oneDee wrote in post #13007185
The type of video compression utilized for this kind of High Definition is significantly more demanding than the much less compressed HDV format you encounter on tape based HD camcorders. For instance I can have an hours worth of HDV open with multiple cuts, pastes etc. in Sony Vegas and have it all run perfectly smooth on my laptop. On the contrary if I open a 3 minute clip from my T3i, without any cuts, it will run choppy by the 3 second mark. It just chokes the system. A quad core is needed to edit and run seamless video. The video card matters too but they are not utilized properly in this scenario (with the exception being Adobe Premiere Pro CS 5.5's Mercury Playback Engine which enables GPU acceleration with certain graphics cards). All other software puts most of the load on the processor. A core i5 is probably the minimum worth using and an i7 would be better. It's a shame really because none of this extra horsepower would be needed if the software currently available could tap into even just a half way decent graphics card. Any Blu-Ray player has all the hardware necessary to play this kind of video smoothly (not that they are set up to do so - I'm just making the point that dedicated processing would greatly reduce processor demand). We are just at a point in time where these advanced video codecs got way ahead of the software to cope with them - so we have to throw expensive hardware at it in the meantime.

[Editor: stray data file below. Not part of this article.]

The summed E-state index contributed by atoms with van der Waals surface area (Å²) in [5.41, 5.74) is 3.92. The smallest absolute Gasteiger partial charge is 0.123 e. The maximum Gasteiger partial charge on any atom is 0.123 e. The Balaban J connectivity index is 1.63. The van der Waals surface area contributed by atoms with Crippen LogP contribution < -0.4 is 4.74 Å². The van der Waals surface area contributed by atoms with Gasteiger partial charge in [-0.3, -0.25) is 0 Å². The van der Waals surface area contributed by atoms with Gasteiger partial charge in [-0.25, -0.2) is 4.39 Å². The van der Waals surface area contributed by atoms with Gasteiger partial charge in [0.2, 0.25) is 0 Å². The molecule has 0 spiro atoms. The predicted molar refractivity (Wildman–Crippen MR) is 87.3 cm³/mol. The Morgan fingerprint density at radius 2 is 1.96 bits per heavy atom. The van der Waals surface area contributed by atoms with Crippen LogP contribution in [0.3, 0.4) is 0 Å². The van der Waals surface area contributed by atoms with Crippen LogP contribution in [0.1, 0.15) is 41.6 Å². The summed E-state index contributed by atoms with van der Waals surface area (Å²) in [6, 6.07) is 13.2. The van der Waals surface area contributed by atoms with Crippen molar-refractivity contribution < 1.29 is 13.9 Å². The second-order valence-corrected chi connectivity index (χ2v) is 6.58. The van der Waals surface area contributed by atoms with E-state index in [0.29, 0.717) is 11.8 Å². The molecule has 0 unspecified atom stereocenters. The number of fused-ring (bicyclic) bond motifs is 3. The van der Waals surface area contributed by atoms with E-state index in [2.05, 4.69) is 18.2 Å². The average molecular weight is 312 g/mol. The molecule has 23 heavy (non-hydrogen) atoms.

Great point and thanks for the input. It begs the question though. How many people are "fully" using the video capabilities of the T2i, T3i, 60D, 7D, etc... Video is a whole other discipline next to pure photography. Makes it kinda interested for a hobby photog like me.